Basic Linux Certification

I was initially confused between the different types of certifications when I first decided to get a Linux competency certification. I had been doing several sysadmin tasks as part of my work and thought of expanding my knowledge to do a more efficient job of it. Hopefully this guide will help.

While there are many types of certifications, I hope to summarize them into a few categories so that beginners like myself can get a better understanding of the various offerings. There are two main certification providers: vendor independent, and vendor-centric.

Vendor Independent (e.g. LPI, CompTIA)
These certifications are not tied to one particular product/vendor, and are usually focused on the concepts and basics that are found across vendors. While this may be a good thing to have, it may not be specific enough for a particular job.

Vendor Centric (e.g. Red Hat)
These certifications are provided by vendors for their specific product(s). I personally feel that if a particular vendor/product is widely used in the industry/domain one is interested in, then it is very valuable to have this. Nonetheless, the concepts gleaned from a vendor centric certification can always be applied in across different vendors/products, though the actual implementation will differ.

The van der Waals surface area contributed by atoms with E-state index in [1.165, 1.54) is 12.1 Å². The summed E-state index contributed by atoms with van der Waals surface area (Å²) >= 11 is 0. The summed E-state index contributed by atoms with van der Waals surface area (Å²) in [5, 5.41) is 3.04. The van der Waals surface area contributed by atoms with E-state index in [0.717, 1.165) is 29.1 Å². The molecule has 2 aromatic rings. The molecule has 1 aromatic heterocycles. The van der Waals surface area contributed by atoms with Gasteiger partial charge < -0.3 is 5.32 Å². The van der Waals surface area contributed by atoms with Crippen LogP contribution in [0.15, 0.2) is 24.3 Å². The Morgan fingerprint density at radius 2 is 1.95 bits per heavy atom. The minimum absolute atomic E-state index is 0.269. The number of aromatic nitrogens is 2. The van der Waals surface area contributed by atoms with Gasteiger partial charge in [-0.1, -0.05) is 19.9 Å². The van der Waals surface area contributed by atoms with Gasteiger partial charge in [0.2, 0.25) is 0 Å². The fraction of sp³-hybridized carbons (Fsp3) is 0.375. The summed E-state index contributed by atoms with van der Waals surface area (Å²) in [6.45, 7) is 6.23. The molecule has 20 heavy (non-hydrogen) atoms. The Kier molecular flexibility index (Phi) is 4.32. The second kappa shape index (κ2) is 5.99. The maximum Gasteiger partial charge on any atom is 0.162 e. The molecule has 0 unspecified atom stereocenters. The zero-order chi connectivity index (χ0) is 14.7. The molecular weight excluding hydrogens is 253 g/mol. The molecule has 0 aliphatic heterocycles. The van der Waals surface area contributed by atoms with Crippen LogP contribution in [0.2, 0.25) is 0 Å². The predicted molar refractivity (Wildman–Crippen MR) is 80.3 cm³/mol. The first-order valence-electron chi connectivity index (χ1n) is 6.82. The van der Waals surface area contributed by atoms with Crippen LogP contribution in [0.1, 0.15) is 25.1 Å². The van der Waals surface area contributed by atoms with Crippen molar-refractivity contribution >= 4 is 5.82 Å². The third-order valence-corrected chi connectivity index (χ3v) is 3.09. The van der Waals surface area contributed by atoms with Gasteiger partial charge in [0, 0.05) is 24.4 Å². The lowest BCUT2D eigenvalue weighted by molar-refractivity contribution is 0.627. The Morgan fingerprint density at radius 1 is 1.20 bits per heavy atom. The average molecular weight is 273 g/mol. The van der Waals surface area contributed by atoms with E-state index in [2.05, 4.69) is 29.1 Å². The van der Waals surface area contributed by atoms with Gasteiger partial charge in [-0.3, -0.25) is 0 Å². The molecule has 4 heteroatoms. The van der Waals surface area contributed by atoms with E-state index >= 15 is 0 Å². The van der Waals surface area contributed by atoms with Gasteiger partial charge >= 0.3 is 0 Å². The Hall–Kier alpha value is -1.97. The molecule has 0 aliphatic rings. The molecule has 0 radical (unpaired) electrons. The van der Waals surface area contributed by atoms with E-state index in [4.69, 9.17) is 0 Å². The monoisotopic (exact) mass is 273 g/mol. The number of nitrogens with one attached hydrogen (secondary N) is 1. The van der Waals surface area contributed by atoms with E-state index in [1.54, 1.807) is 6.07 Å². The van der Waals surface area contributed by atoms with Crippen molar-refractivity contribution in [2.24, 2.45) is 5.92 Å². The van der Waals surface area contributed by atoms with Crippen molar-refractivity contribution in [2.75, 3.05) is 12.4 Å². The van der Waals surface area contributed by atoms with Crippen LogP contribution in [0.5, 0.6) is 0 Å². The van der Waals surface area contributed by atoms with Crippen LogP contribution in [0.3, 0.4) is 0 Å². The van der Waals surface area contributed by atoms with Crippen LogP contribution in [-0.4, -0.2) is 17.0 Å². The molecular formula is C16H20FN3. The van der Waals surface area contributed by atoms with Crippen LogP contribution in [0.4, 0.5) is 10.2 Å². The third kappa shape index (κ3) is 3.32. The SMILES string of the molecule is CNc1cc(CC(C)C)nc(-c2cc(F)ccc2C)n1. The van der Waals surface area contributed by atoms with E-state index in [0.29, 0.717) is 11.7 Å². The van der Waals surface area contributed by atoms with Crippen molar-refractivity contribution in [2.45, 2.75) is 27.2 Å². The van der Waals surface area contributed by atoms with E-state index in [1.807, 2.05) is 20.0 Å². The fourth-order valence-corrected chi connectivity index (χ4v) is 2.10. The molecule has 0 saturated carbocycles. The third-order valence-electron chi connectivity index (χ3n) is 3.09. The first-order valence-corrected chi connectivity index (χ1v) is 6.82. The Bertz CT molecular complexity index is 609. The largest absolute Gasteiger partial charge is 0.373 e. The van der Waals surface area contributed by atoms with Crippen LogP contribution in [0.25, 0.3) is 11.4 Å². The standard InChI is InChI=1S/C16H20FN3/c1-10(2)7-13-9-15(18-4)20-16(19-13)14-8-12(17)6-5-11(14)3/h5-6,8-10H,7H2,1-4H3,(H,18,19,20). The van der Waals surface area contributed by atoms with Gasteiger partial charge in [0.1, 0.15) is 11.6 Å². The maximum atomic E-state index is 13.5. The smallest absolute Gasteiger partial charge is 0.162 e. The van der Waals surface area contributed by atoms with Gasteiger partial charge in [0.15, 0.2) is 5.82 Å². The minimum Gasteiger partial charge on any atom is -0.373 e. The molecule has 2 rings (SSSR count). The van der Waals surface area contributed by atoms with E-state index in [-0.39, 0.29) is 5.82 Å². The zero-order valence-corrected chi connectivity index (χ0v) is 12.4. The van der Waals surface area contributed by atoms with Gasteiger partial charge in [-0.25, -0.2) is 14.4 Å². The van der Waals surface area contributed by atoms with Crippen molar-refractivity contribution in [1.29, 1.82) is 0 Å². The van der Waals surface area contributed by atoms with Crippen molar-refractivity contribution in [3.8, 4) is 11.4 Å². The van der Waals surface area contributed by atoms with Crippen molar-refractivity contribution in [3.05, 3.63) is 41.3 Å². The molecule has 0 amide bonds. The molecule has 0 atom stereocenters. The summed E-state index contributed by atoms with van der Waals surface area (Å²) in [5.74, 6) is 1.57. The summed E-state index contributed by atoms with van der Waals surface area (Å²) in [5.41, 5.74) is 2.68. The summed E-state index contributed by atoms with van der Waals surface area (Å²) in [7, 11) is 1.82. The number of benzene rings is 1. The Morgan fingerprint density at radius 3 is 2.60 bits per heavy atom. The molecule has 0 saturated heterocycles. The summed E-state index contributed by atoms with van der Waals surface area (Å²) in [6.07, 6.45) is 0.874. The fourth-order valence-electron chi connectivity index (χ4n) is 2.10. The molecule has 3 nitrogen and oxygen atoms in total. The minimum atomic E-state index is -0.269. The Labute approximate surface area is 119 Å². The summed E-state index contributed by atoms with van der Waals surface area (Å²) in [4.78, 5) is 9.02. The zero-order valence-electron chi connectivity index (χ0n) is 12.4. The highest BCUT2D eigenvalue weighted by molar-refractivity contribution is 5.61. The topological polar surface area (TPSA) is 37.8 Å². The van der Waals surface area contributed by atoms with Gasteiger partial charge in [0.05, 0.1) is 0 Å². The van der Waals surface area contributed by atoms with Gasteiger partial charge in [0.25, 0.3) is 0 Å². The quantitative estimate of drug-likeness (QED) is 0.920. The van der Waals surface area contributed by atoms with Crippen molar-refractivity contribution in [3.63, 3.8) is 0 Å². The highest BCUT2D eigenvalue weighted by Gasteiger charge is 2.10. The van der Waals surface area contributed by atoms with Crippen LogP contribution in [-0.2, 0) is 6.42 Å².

One analogy is learning how to drive with normal cars, or performance cars (e.g. F1). With the former, one will know the basics of how a car works and how to steer it on the road. But that does not mean the driver can get behind the wheel of a F1 car and win the race. On the other hand, a F1 driver will know exactly how to handle the car to gain the maximum performance, but the same method of driving cannot be applied to normal cars. However, the general knowledge gained from handling the F1 car (e.g. slowing down at sharp turns) will be applicable to other types of vehicles.

I recently attained LPI’s Linux Essentials certification by using just the book “Linux Essentials, Second Edition” (ISBN: 978-1-119-09206-3). The questions are vendor independent, and tested my understanding of basic Linux commands.

Hope it helps those who are looking to get certified in the same exam as well! Good luck 🙂

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